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Government should avoid e-invoice mandate, says KPMG


Forcing the issue would mean efficiency comes at the expense of complexity.

By Philip King 12 minute read

Business must be allowed to adopt e-invoicing at its own pace and the government should defer mandating the technology until it has matured, said KPMG.

If a move to e-invoicing did become obligatory, then “a minimum of five years” was needed to implement the system successfully, the company said in a submission to the Treasury’s consultation on the matter.

It said events of the past two years had slowed progress and even converts to e-invoicing needed time.


“While many large businesses, such as KPMG, are already working to implement e-invoicing, there are many that have not started the often lengthy and costly journey, including due to the COVID-19 pandemic,” the submission said. 

“The Commonwealth government itself, as one of the first-movers in this space which we commend, has yet to fully implement e-invoicing and share valuable lessons learnt.”

KPMG said wider consultation with Australia’s international peers was needed before wholesale adoption of the technology and government would need to work in partnership with businesses to share lessons learned and “build national interoperable standards and systems”.

Company partner David Sofra said any move to invoke a Business E-invoicing Right (BER) – in which one business cannot refuse another’s request to use e-invoices – was unnecessary and not an efficient way to encourage uptake of the system.

“The approach of the BER appears to be that a business cannot deny another business’ request to use e-invoices, provided that business is captured by the mandatory phase-in implementation period, is listed on an e-invoicing register, and is not otherwise exempted. In KPMG’s view this approach seems administratively burdensome,” Mr Sofra said.

“KPMG considers that introducing the concept of a BER is contrary to the goal of reducing the administrative burden on all businesses and could potentially have the adverse effect; increasing payment times for small suppliers if the receiving business was to dispute the BER.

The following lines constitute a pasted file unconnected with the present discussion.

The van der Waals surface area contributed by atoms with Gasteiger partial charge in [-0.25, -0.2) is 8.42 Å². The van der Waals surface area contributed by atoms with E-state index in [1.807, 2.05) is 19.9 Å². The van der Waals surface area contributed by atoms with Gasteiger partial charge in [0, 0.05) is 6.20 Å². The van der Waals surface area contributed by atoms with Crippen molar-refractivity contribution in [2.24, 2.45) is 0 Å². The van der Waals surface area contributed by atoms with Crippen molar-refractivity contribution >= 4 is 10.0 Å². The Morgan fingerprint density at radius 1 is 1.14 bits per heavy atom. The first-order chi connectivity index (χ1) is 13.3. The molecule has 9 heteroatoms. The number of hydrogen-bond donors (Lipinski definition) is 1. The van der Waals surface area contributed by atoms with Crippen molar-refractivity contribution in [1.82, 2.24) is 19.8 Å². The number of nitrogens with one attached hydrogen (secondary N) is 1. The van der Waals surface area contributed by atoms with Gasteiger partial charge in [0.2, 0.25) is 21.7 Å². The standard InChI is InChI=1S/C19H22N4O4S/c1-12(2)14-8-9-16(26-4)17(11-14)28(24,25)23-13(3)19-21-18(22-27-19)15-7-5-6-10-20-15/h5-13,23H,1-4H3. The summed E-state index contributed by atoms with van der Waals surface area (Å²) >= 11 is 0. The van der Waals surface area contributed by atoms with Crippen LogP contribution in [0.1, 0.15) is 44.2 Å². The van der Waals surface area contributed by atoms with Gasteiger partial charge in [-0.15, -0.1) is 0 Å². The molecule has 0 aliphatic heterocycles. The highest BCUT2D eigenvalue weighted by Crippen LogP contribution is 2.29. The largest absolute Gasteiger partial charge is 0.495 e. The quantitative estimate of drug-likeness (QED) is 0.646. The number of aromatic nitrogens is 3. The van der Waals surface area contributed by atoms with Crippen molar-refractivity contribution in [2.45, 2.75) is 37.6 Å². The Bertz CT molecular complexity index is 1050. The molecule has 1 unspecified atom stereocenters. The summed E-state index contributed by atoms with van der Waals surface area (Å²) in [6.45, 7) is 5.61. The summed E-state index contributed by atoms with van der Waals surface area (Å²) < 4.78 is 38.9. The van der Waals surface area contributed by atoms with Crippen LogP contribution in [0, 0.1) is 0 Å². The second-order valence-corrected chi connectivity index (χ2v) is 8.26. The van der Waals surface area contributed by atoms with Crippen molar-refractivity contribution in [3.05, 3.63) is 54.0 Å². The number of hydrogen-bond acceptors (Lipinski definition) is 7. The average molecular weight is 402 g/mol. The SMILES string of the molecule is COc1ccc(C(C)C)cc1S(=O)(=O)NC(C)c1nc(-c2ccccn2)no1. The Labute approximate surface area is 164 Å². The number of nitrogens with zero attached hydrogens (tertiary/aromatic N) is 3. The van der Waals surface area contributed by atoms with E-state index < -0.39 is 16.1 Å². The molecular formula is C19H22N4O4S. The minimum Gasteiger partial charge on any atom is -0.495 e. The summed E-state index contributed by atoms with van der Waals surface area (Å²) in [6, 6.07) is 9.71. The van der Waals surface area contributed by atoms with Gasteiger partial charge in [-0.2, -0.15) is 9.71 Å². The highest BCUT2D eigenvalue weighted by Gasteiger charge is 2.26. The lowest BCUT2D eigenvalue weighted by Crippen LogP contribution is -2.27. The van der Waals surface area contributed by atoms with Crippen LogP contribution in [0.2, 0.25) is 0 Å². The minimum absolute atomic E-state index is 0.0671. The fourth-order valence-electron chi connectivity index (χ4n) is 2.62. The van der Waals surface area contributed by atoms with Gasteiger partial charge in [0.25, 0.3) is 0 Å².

“Whilst KPMG strongly supports the initiative to increase adoption of e-invoicing, in our view the paper has not clearly articulated why a BER would be the best option or, in fact, necessary.

Mr Sofra urged the government to continue working with the OECD to align standards and also assess the outcome of an EU Commission review.

The government should engage with international peers to obtain further insights on their experience before implementing any mandatory e-invoicing adoption. KPMG notes that the European Commission has recently commenced its own stakeholder consultation on e-invoicing,” Mr Sofra said.

“Domestically, the Government should review its own processes and act on lessons learnt in relation to e-invoicing and related systems before imposing complex obligations on business.”

Mr Sofra said it would be important to take into account how e-invoicing would apply for businesses across different sizes, entities and services.

He warned that it might be impossible to standardise e-invoicing processes due to conflicting standards across professions, and exemptions would be required for different types of entities, as well as the number and nature of invoices being raised.

Government consideration was also needed on how to align e-invoicing with future tax compliance.

Philip King

Philip King


Philip King is editor of Accountants Daily and SMSF Adviser, the leading sources of news, insight, and educational content for professionals in the accounting and SMSF sectors.

Philip joined the titles in March 2022 and brings extensive experience from a variety of roles at The Australian national broadsheet daily, most recently as motoring editor. His background also takes in spells on diverse consumer and trade magazines.

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